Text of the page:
Biomass pre-treatments of the N2-fixing cyanobacterium Tolypothrix for co-production of methane

Chinnathambi Velu, Obulisamy Parthiba Karthikeyan, Diane L. Brinkman, Samuel Cirés, Kirsten Heimann

    Research output: Contribution to journalArticlepeer-review

    Abstract

    Tolypothrix, a self-flocculating, fast growing, CO2 and nitrogen-fixing cyanobacterium, can be cultivated in nutrient-poor ash dam waters of coal-fired power stations, converting CO2 emissions into organic biomass. Therefore, the biomass of Tolypothrix sp. is a promising source for bio-fertiliser production, providing micro- and macronutrients. Energy requirements for production could potentially be offset via anaerobic digestion (AD) of the produced biomass, which may further improve the efficiency of the resulting biofertilizer. The aim of this study was to evaluate the effectiveness of pre-treatment conditions and subsequent methane (CH4) production of Tolypothrix under out-door cultivation conditions. Pre-treatments on biogas and methane production for Tolypothrix sp. biomass investigated were: (1) thermal at 95 °C for 10 h, (2) hydrothermal by autoclave at 121 °C at 1013.25 hPa for 20 min, using a standard moisture-heat procedure, (3) microwave at an output power of 900 W and an exposure time of 3 min, (4) sonication at an output power of 10 W for 3.5 h at 10 min intervals with 20 s breaks and (5) freeze-thaw cycles at −80 °C for 24 h followed by thawing at room temperature. Thermal, hydrothermal and sonication pre-treatments supported high solubilization of organic compounds up to 24.40 g L−1. However, higher specific CH4 production of 0.012 and 0.01 L CH4 g−1 volatile solidsadded. was achieved for thermal and sonic pre-treatments, respectively. High N- and low C-content of the Tolypothrix biomass affected CH4 recovery, while pre-treatment accelerated production of volatile acids (15.90 g L−1) and ammonia-N-accumulation (1.41 g L−1), leading to poor CH4 yields. Calculated theoretical CH4 yields based on the elemental composition of the biomass were ~55% higher than actual yields. This highlights the complexity of interactions during AD which are not adequately represented by elemental composition.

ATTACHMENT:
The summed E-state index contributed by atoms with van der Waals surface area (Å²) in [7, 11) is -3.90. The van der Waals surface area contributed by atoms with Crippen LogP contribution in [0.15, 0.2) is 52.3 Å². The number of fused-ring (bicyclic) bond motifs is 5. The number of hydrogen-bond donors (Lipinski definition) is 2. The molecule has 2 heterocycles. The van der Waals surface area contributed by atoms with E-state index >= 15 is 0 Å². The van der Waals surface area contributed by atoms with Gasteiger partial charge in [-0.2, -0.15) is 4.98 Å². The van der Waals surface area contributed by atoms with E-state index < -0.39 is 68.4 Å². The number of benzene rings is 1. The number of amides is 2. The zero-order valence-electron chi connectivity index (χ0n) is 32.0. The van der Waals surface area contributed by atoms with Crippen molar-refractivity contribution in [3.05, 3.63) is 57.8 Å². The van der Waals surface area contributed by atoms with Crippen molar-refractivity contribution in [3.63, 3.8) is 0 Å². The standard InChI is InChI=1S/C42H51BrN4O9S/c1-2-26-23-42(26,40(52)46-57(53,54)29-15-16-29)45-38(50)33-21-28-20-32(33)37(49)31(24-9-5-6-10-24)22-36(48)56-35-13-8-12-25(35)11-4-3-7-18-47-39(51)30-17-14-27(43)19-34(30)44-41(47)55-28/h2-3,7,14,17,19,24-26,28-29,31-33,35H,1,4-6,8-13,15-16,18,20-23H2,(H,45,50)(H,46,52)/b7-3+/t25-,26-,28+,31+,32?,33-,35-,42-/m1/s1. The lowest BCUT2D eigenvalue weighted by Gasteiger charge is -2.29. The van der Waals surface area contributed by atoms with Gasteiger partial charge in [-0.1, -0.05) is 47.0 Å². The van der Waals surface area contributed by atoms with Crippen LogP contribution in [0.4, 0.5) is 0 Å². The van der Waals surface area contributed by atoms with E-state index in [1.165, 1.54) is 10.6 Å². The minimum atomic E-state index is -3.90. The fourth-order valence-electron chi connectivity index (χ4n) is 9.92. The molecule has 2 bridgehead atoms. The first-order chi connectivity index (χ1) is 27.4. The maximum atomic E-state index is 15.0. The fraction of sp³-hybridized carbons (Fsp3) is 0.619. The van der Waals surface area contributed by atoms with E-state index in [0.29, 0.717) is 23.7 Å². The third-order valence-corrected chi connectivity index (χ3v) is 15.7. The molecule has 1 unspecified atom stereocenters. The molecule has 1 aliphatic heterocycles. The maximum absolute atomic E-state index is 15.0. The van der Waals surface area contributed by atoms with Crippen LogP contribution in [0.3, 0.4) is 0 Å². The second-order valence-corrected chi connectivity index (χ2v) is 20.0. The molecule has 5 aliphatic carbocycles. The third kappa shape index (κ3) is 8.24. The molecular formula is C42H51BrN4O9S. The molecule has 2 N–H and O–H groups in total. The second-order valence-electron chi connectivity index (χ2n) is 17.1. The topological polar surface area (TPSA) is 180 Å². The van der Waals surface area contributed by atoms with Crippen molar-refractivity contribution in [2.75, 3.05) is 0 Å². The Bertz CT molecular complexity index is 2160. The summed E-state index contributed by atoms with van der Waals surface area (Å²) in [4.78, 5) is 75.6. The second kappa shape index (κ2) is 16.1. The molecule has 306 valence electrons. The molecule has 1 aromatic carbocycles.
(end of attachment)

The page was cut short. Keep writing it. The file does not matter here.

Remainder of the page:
Original languageEnglish
    Article number131246
    Number of pages11
    JournalChemosphere
    Volume283
    DOIs
    Publication statusPublished - Nov 2021

    Keywords

    • Anaerobic co-digestion
    • Ash dam water
    • Horizontal algal turf scrubbers
    • Methane
    • Volatile organics

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